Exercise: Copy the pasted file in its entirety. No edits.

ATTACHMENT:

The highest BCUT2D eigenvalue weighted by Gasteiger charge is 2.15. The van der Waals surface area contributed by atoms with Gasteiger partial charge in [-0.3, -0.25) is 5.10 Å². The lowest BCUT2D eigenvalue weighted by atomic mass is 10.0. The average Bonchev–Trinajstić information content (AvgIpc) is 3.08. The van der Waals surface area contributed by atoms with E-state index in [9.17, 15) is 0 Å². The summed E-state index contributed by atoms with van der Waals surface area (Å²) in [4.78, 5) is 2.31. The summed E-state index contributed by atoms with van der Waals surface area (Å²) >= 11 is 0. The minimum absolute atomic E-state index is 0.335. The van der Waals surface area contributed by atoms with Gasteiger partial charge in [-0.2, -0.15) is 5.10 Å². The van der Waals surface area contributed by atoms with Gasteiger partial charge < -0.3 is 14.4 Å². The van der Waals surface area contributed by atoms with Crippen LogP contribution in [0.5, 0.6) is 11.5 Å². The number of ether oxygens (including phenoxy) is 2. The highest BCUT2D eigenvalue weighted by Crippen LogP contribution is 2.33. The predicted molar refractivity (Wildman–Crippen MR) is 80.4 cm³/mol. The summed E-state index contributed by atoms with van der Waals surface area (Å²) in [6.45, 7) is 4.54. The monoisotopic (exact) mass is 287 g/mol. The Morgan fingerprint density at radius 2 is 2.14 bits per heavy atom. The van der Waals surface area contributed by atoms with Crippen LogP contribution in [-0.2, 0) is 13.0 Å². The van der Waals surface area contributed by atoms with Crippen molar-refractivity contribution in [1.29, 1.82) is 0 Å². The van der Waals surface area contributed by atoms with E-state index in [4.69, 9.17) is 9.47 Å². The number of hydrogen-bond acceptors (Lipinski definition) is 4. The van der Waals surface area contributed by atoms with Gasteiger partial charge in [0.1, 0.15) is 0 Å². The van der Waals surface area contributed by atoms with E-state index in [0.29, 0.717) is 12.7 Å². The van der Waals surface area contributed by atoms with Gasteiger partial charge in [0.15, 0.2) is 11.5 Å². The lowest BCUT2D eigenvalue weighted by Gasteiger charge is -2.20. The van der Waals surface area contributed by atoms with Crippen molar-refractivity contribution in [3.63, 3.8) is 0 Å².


The highest BCUT2D eigenvalue weighted by Gasteiger charge is 2.15. The van der Waals surface area contributed by atoms with Gasteiger partial charge in [-0.3, -0.25) is 5.10 Å². The lowest BCUT2D eigenvalue weighted by atomic mass is 10.0. The average Bonchev–Trinajstić information content (AvgIpc) is 3.08. The van der Waals surface area contributed by atoms with E-state index in [9.17, 15) is 0 Å². The summed E-state index contributed by atoms with van der Waals surface area (Å²) in [4.78, 5) is 2.31. The summed E-state index contributed by atoms with van der Waals surface area (Å²) >= 11 is 0. The minimum absolute atomic E-state index is 0.335. The van der Waals surface area contributed by atoms with Gasteiger partial charge in [-0.2, -0.15) is 5.10 Å². The van der Waals surface area contributed by atoms with Gasteiger partial charge < -0.3 is 14.4 Å². The van der Waals surface area contributed by atoms with Crippen LogP contribution in [0.5, 0.6) is 11.5 Å². The number of ether oxygens (including phenoxy) is 2. The highest BCUT2D eigenvalue weighted by Crippen LogP contribution is 2.33. The predicted molar refractivity (Wildman–Crippen MR) is 80.4 cm³/mol. The summed E-state index contributed by atoms with van der Waals surface area (Å²) in [6.45, 7) is 4.54. The monoisotopic (exact) mass is 287 g/mol. The Morgan fingerprint density at radius 2 is 2.14 bits per heavy atom. The van der Waals surface area contributed by atoms with Crippen LogP contribution in [-0.2, 0) is 13.0 Å². The van der Waals surface area contributed by atoms with Crippen molar-refractivity contribution in [1.29, 1.82) is 0 Å². The van der Waals surface area contributed by atoms with E-state index in [4.69, 9.17) is 9.47 Å². The number of hydrogen-bond acceptors (Lipinski definition) is 4. The van der Waals surface area contributed by atoms with Gasteiger partial charge in [0.1, 0.15) is 0 Å². The van der Waals surface area contributed by atoms with E-state index in [0.29, 0.717) is 12.7 Å². The van der Waals surface area contributed by atoms with Gasteiger partial charge in [0.15, 0.2) is 11.5 Å². The lowest BCUT2D eigenvalue weighted by Gasteiger charge is -2.20. The van der Waals surface area contributed by atoms with Crippen molar-refractivity contribution in [3.63, 3.8) is 0 Å².